Republicans took that as a sign that Obama would weaken plans for a missile defense system in Europe to satisfy Russia, and as a further indication that the president might act to reduce the capacity of the United States to wage nuclear war. After Obama's open-microphone gaffe, he reiterated that he does support a smaller American nuclear arsenal.

In debate early Friday morning, Rep. Tom Price (R-Ga.) brought forward an amendment that prohibits the president from making unilateral reductions to U.S. nuclear weapons, and cited Obama's comments to Medvedev as the reason for his amendment. Price's amendment was approved 241-179, and was supported by eight Democrats.

Shortly after that, Rep. Trent FranksTrent FranksLawmakers consider new security funding in wake of shooting GOP senators pleased with Ivanka Trump meeting on family leave, child tax credits Baseball gunman had list of GOP lawmakers: reports MORE (R-Ariz.) brought forward his language to limit the availability of funds for nuclear nonproliferation activities with the Russian Federation until the government confirms that Russia has taken steps to reduce weapons proliferation. That language passed in a 241-181 vote.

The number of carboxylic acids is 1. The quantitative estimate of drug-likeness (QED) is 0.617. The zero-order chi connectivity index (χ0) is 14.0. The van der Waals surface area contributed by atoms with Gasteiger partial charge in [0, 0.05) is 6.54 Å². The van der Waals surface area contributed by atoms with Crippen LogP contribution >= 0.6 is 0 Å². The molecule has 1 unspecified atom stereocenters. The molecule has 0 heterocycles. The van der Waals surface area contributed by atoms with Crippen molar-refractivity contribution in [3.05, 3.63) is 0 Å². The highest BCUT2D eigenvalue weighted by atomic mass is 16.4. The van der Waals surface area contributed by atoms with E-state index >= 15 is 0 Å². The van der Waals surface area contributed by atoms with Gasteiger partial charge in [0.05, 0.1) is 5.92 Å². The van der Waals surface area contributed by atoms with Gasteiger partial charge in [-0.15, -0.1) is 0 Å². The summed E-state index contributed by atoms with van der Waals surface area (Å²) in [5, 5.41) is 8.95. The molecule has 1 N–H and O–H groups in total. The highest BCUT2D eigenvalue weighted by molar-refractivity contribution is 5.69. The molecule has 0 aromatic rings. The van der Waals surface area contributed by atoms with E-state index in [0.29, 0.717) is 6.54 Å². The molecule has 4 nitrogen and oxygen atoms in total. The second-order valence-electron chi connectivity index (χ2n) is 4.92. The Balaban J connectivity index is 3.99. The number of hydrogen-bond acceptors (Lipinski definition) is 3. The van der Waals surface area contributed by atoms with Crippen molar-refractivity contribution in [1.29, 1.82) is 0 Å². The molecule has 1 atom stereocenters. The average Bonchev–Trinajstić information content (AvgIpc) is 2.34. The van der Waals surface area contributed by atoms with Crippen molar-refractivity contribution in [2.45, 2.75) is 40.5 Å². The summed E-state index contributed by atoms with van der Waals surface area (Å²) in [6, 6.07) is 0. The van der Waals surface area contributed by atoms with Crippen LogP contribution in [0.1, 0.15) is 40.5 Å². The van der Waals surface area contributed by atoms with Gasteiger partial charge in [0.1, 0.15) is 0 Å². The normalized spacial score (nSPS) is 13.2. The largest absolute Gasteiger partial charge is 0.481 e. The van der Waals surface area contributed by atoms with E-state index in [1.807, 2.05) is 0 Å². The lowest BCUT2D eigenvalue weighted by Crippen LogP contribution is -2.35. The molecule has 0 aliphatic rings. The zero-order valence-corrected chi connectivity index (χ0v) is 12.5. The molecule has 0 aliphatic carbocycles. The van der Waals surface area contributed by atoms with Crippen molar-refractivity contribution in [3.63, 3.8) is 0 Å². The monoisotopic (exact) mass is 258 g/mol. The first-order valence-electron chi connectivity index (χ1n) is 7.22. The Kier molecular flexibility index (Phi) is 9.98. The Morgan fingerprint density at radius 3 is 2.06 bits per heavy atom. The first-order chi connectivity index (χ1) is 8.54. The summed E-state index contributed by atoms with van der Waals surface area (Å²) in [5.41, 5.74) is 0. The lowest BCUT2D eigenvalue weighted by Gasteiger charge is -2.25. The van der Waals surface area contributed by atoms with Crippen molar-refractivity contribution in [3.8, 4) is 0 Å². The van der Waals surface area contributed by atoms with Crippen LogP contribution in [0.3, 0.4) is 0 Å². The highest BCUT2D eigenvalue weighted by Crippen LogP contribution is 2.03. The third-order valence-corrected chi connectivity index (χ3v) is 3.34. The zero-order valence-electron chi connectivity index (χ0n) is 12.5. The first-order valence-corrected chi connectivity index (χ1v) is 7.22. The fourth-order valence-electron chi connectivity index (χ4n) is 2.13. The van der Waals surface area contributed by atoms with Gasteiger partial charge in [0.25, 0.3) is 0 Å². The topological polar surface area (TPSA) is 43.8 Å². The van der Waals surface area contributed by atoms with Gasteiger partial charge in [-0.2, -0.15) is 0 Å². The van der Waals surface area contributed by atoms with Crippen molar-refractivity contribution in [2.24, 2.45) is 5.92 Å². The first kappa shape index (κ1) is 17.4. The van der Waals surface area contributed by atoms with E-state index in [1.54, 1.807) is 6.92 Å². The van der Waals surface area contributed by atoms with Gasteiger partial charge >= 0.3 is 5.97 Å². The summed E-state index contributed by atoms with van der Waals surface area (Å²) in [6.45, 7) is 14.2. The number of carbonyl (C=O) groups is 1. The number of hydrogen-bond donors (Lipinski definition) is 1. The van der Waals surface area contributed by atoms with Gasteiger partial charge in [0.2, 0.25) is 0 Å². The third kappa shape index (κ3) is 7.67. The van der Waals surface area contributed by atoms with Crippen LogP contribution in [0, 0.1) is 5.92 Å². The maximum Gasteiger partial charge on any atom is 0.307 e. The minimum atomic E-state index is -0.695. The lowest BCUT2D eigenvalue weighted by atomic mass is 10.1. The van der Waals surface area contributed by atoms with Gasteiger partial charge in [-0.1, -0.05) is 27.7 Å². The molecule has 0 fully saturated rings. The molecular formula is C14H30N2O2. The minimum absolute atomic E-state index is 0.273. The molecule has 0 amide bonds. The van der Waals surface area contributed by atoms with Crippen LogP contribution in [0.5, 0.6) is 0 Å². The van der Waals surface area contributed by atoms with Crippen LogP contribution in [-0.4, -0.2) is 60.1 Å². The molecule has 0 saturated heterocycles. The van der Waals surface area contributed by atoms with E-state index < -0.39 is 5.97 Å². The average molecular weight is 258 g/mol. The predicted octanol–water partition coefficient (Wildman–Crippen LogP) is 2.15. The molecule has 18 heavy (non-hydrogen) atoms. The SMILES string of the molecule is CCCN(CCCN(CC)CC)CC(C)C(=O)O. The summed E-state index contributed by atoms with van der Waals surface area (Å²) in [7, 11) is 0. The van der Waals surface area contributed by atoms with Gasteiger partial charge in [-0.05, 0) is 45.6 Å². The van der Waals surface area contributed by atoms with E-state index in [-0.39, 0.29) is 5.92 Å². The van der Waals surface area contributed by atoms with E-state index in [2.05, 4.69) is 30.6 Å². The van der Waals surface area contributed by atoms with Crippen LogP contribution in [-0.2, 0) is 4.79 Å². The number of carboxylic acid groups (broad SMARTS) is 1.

In the same series of votes, the House turned away two nuclear-related amendments from Rep. Hank Johnson (D-Ga.) that went the other way. One of these would have required the secretary of Defense to report by early 2013 on whether nuclear-weapon reductions are in the national-security interests of the United States. That amendment failed, 175-245.

Johnson's other amendment would add a finding to the bill that the deployment of tactical nuclear weapons to South Korea would destabilize the region, but the House voted it down, 160-261.